The race between the fellow Bethlehem residents began to boil in June when Soares announced plans to run and was fired. Soares released a new crime-fighting initiative almost every other day since.

The hallmark of his message remains aimed at the repeal of the Rockefeller Drug Laws. Dozens of supporters rallied Sunday at the state Capitol, where they formed a human billboard that spelled out ``Reform Rockefeller, Vote Soares.''

Clyne, who inherited the job from longtime District Attorney Sol Greenberg in 2000, has staked his claim on a record of doubling felony convictions and subsequent prison terms over the past three years.

He said he supports the repeal of life sentences in the strict 30-year-old Rockefeller statutes, but can't yield to Soares' platform that, according to the Assembly version, would allow some drug dealers to get treatment instead of prison.

Clyne said he works every day to do what Soares can only promise.

Soares' message has been aimed countywide, but may have most impact in the city that has a large demographic of black and Hispanic voters, insiders said.

Nerves were palpable as supporters and candidates in all camps worked to the last to get the vote out. Soares' campaign complained that city workers were distributing Clyne and Reilly literature on city time.

``It's obviously illegal and outrageous and totally typical of Albany County politics,'' Soares spokesman Alex Navarro said.

Clyne's campaign manager, Haggerty, laughed at the charge and cited allegations that Soares' campaign has been violated campaign finance limits. Democrats filed court papers precluding Working Families Party officials from spending any more money on Soares until a show-cause hearing originally set for Tuesday that was put off until today. They accused the third party of funneling more than $80,000 in funds from a drug-legalization lobby to Soares through the WFP.

Although the injunction tied party officials' hands, it didn't quell the cash outlay, Haggerty said. It just flowed from a different pipeline.

Election filings show Soares received an influx of $25,000 over the weekend from a collection of downstate and national heavy hitters, including $4,400 from Seagrams heir Edgar Bronfman; $8,800 from Jason Flom, the president of Warner Records; and $2,000 each from former Secretary of the Treasury Paul O'Neil and onetime Nebraska Sen. Bob Kerrey, among others, Haggerty said.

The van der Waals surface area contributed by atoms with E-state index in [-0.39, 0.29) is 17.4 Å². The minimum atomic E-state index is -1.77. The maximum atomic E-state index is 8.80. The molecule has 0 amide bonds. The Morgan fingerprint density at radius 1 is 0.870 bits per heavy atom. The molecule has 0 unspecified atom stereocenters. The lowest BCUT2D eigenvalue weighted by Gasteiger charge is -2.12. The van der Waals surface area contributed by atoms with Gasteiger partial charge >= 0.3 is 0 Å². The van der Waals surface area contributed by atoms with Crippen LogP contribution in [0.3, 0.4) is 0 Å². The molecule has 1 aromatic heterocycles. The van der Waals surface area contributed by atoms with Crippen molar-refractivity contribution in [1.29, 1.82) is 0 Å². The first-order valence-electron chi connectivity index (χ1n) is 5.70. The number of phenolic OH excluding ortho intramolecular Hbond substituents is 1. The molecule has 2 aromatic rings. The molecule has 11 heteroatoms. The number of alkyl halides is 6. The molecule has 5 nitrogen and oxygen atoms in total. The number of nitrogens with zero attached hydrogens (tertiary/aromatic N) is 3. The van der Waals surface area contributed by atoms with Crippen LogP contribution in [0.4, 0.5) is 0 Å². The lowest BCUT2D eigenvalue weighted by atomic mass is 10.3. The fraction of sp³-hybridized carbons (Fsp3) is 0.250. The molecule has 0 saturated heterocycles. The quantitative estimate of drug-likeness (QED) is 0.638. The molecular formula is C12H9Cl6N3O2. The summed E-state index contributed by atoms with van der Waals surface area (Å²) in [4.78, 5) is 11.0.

That brings Soares' primary spending to more than $125,000, he said.

Clyne, admittedly, will have spent more than $100,000 by Tuesday's end, Haggerty said: ``But 99 percent of our money was raised within the borders of Albany County.''

Haggerty said he'll request a state Board of Elections investigation.

People have their own reasons for wanting in on such a landmark contest, state Working Families Party Executive Director Dan Cantor said: ``This is the referendum on the Rockefeller Drug Laws that will send a message to the DAs around the state. This is the race to watch.''

Soares had 11th-hour endorsements by high-profile Democrats including Assemblyman Jack McEneny and former state Comptroller H. Carl McCall, who prepared recorded messages for voters.

Insiders questioned whether such support of Clyne's adversary could be in some way payback for his very public excoriation of the state Legislature. Clyne prosecuted top Assembly lawyer J. Michael Boxley, who was charged with the felony rape of a staffer and then allowed to plead to a misdemeanor.

In the Family Court primary, Reilly did not entirely concede, saying only that the numbers were ``close.'' Walsh, the apparent winner, called it ``history making'' to have a primary for the judgeship, and said that although much was made of her insurgency, she believed she won the primary ``not because I was running against the machine, but because I was the most qualified.'' Staff writers Elizabeth Benjamin and Josh Hurwit contributed to this report.